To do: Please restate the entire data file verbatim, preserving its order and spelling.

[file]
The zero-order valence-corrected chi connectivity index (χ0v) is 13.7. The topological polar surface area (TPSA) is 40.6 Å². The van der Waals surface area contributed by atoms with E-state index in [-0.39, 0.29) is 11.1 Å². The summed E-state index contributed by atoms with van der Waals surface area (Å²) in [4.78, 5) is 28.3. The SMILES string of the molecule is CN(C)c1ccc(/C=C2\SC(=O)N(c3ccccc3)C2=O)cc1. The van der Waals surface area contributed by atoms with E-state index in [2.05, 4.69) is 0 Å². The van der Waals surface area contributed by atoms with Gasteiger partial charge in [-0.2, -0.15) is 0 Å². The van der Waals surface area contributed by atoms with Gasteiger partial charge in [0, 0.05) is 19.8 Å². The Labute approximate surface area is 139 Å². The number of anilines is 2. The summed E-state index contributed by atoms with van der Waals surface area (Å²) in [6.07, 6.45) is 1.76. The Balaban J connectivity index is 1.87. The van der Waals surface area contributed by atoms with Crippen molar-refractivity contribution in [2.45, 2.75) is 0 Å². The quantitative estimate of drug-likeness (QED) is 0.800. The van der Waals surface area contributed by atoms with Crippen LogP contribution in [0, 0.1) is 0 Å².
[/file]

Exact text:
The zero-order valence-corrected chi connectivity index (χ0v) is 13.7. The topological polar surface area (TPSA) is 40.6 Å². The van der Waals surface area contributed by atoms with E-state index in [-0.39, 0.29) is 11.1 Å². The summed E-state index contributed by atoms with van der Waals surface area (Å²) in [4.78, 5) is 28.3. The SMILES string of the molecule is CN(C)c1ccc(/C=C2\SC(=O)N(c3ccccc3)C2=O)cc1. The van der Waals surface area contributed by atoms with E-state index in [2.05, 4.69) is 0 Å². The van der Waals surface area contributed by atoms with Gasteiger partial charge in [-0.2, -0.15) is 0 Å². The van der Waals surface area contributed by atoms with Gasteiger partial charge in [0, 0.05) is 19.8 Å². The Labute approximate surface area is 139 Å². The number of anilines is 2. The summed E-state index contributed by atoms with van der Waals surface area (Å²) in [6.07, 6.45) is 1.76. The Balaban J connectivity index is 1.87. The van der Waals surface area contributed by atoms with Crippen molar-refractivity contribution in [2.45, 2.75) is 0 Å². The quantitative estimate of drug-likeness (QED) is 0.800. The van der Waals surface area contributed by atoms with Crippen LogP contribution in [0, 0.1) is 0 Å².